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Encyclopedia > Blue field entoptic phenomenon

The blue field entoptic phenomenon or Scheerer's phenomenon is the appearance of tiny bright dots moving quickly along squiggly lines in the visual field, especially when looking into blue light (such as the sky). These dots are due to the white blood cells that move in the capillaries in front of the retina of the eye, near the macula. The dots move somewhat in sync with the heart beat. Entoptic phenomena are visual effects whose source is within the eye itself. ... White blood cells (also called leukocytes or immune cells) are a component of blood. ... Capillaries are the smallest of a bodys blood vessels, measuring 5-10 μm. ... Human eye cross-sectional view. ... An eye is an organ that detects light. ... Human eye cross-sectional view. ...


Blue light (optimal wavelength: 430 nm) is well absorbed by the red blood cells that fill the capillaries. The brain "edits out" the dark lines that would result from this absorption. The white blood cells, which are much rarer than the red ones and don't absorb the blue light well, create gaps in the blood column, and these gaps appear as bright dots. The wavelength is the distance between repeating units of a wave pattern. ... To help compare different orders of magnitude this page lists lengths between 100 nm and 1 µm (10-7 and 10-6 m). ... Human red blood cells Red blood cells are the most common type of blood cell and are the vertebrate bodys principal means of delivering oxygen to body tissues via the blood. ...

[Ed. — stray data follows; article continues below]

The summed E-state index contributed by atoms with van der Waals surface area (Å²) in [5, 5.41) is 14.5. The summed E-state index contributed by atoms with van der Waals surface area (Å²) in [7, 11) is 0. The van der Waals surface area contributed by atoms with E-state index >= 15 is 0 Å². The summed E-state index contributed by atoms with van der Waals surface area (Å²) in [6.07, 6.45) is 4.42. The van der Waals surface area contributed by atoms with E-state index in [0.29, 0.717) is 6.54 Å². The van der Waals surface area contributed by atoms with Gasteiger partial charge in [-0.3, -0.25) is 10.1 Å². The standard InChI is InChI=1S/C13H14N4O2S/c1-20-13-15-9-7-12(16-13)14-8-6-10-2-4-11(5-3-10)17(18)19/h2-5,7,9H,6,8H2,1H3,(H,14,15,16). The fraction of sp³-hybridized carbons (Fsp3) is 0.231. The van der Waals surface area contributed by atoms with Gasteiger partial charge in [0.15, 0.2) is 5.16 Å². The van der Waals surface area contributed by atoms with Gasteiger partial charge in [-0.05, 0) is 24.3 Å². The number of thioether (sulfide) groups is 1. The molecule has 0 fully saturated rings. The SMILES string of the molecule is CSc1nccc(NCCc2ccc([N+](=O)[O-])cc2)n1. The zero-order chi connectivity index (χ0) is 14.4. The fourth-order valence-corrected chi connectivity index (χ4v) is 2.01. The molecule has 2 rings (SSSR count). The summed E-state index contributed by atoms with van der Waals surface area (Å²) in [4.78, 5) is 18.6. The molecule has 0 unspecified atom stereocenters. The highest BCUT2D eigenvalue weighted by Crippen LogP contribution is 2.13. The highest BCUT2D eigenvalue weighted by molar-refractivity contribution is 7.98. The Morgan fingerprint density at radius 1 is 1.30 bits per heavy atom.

In a technique known as blue field entoptoscopy, the effect is used to measure the blood flow in the retinal capillaries, which is important in diseases such as diabetes. The patient is alternatingly shown blue light and a computer generated picture of moving dots; by adjusting the speed and density of the computer generated dots, the patient tries to match the computer generated picture as best as possible to the perceived entoptic dots. This then allows calculation of the blood flow in the capillaries. Diabetes mellitus is a medical disorder characterized by varying or persistent hyperglycemia (elevated blood sugar levels), especially after eating. ...


Scheerer's phenomenon should not be confused with "floaters" or muscae volitantes, which are larger and darker structures that usually move slower and along straight lines; they are due to debris floating in the vitreous humor of the eye. This article refers to the entoptic phenomenon. ... Vitreous humour is the clear gel that fills the eyeball, lying between the lens and the retina in the eye. ...


References

  • Scheerer R., Die entoptische Sichtbarkeit der Blutbewegungen im Auge und ihre klinische Bedeutung. Klinisches Monatsblatt Augenheilkunde 1924;73:67-107
  • Sinclair et al. "Investigation of the source of the blue field entoptic phenomenon." (http://www.ncbi.nlm.nih.gov/entrez/query.fcgi?cmd=Retrieve&db=pubmed&dopt=Abstract&list_uids=2703307), Investigative Ophthalmology & Visual Science. April 1989;30(4):668-673

  Results from FactBites:
 
Blue field entoptic phenomenon (288 words)
In a technique known as blue field entoptoscopy, the effect is used to measure the blood flow in the retinal capillaries, which is important in diseases such as diabetes.
The patient is alternatingly shown blue light and a computer generated picture of moving dots; by adjusting the speed and density of the computer generated dots, the patient tries to match the computer generated picture as best as possible to the perceived entoptic dots.
Scheerer's phenomenon should not be confused with "floaters" or muscae volitantes, which are larger and darker structures that usually move slower and along straight lines; they are due to debris floating in the vitreous humor of the eye.
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